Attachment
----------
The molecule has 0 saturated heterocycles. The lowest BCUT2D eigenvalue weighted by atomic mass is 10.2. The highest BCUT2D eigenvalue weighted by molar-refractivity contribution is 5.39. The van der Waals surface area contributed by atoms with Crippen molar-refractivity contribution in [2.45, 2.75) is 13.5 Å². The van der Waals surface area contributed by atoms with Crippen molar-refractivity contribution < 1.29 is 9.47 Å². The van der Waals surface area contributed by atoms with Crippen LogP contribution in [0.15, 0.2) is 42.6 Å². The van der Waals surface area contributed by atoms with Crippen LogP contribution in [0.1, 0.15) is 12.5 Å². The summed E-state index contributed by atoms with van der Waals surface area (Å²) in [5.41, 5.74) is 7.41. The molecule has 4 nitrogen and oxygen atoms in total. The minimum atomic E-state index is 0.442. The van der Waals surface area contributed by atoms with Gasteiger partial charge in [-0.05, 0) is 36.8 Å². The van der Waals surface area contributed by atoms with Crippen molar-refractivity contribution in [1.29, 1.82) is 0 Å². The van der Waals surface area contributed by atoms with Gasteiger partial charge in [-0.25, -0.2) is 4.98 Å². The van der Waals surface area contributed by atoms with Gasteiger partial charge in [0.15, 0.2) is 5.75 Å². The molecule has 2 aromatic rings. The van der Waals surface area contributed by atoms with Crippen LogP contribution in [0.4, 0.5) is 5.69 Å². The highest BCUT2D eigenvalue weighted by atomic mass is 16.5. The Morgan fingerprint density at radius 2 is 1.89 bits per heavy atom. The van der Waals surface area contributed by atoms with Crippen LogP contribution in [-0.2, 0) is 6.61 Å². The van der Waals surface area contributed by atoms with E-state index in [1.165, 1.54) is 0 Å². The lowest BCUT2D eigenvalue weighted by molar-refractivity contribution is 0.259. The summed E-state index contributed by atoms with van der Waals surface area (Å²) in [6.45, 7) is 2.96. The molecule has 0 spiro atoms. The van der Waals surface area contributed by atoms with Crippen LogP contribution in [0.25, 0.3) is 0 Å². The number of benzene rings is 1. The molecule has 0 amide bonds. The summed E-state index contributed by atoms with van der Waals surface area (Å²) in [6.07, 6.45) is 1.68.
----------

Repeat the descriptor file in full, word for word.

The molecule has 0 saturated heterocycles. The lowest BCUT2D eigenvalue weighted by atomic mass is 10.2. The highest BCUT2D eigenvalue weighted by molar-refractivity contribution is 5.39. The van der Waals surface area contributed by atoms with Crippen molar-refractivity contribution in [2.45, 2.75) is 13.5 Å². The van der Waals surface area contributed by atoms with Crippen molar-refractivity contribution < 1.29 is 9.47 Å². The van der Waals surface area contributed by atoms with Crippen LogP contribution in [0.15, 0.2) is 42.6 Å². The van der Waals surface area contributed by atoms with Crippen LogP contribution in [0.1, 0.15) is 12.5 Å². The summed E-state index contributed by atoms with van der Waals surface area (Å²) in [5.41, 5.74) is 7.41. The molecule has 4 nitrogen and oxygen atoms in total. The minimum atomic E-state index is 0.442. The van der Waals surface area contributed by atoms with Gasteiger partial charge in [-0.05, 0) is 36.8 Å². The van der Waals surface area contributed by atoms with Crippen molar-refractivity contribution in [1.29, 1.82) is 0 Å². The van der Waals surface area contributed by atoms with Gasteiger partial charge in [-0.25, -0.2) is 4.98 Å². The van der Waals surface area contributed by atoms with Gasteiger partial charge in [0.15, 0.2) is 5.75 Å². The molecule has 2 aromatic rings. The van der Waals surface area contributed by atoms with Crippen LogP contribution in [0.4, 0.5) is 5.69 Å². The highest BCUT2D eigenvalue weighted by atomic mass is 16.5. The Morgan fingerprint density at radius 2 is 1.89 bits per heavy atom. The van der Waals surface area contributed by atoms with Crippen LogP contribution in [-0.2, 0) is 6.61 Å². The van der Waals surface area contributed by atoms with E-state index in [1.165, 1.54) is 0 Å². The lowest BCUT2D eigenvalue weighted by molar-refractivity contribution is 0.259. The summed E-state index contributed by atoms with van der Waals surface area (Å²) in [6.45, 7) is 2.96. The molecule has 0 spiro atoms. The van der Waals surface area contributed by atoms with Crippen LogP contribution in [0.25, 0.3) is 0 Å². The number of benzene rings is 1. The molecule has 0 amide bonds. The summed E-state index contributed by atoms with van der Waals surface area (Å²) in [6.07, 6.45) is 1.68.